The gardens were planted out with a rare collection of Rhododendrons, trees and shrubs in the 1920s. Having later fallen into disrepair the gardens were restored and placed into the care of a charitable trust (The Furzey Gardens Charitable Trust, registered number 271485) in the 1970s. Following this an art and craft gallery and tea-rooms were built and the gardens extensively replanted.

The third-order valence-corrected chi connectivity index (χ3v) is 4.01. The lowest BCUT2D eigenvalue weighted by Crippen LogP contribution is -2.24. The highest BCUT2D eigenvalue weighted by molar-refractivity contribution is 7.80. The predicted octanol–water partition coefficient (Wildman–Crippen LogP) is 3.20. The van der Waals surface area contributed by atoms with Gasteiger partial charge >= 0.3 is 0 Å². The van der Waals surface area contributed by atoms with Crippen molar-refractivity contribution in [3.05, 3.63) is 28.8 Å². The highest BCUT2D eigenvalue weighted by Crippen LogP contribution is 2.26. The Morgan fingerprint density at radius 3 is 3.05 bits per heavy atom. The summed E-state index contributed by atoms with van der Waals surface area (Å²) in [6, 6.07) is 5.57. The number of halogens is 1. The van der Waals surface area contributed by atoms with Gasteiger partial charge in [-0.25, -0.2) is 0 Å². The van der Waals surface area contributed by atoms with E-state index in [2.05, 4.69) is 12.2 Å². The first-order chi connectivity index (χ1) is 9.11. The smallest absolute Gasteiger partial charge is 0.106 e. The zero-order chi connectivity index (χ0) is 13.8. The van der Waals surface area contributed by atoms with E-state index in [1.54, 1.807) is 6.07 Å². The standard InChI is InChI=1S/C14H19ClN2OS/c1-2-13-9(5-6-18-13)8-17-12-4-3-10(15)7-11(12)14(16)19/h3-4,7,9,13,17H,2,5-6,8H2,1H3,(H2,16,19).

It is recorded that more than £7,000 was spent on grubbing out the rough gorse and importing tons of good topsoil before putting in often rare rhododendrons and azaleas. Other notable plants include many Embothrium coccineum, the tender and spectacular Chilean fire bushes that present a fantastic picture in May, their spidery, scarlet tubular flowers blazing with colour. Many acid-loving trees such as the tall eucryphias, of which there are several species, all with pure white, scented flowers from late July, were also planted, as were bulbs and plants which largely look after themselves, such as foxgloves; wild strawberries, anemones and little orchids.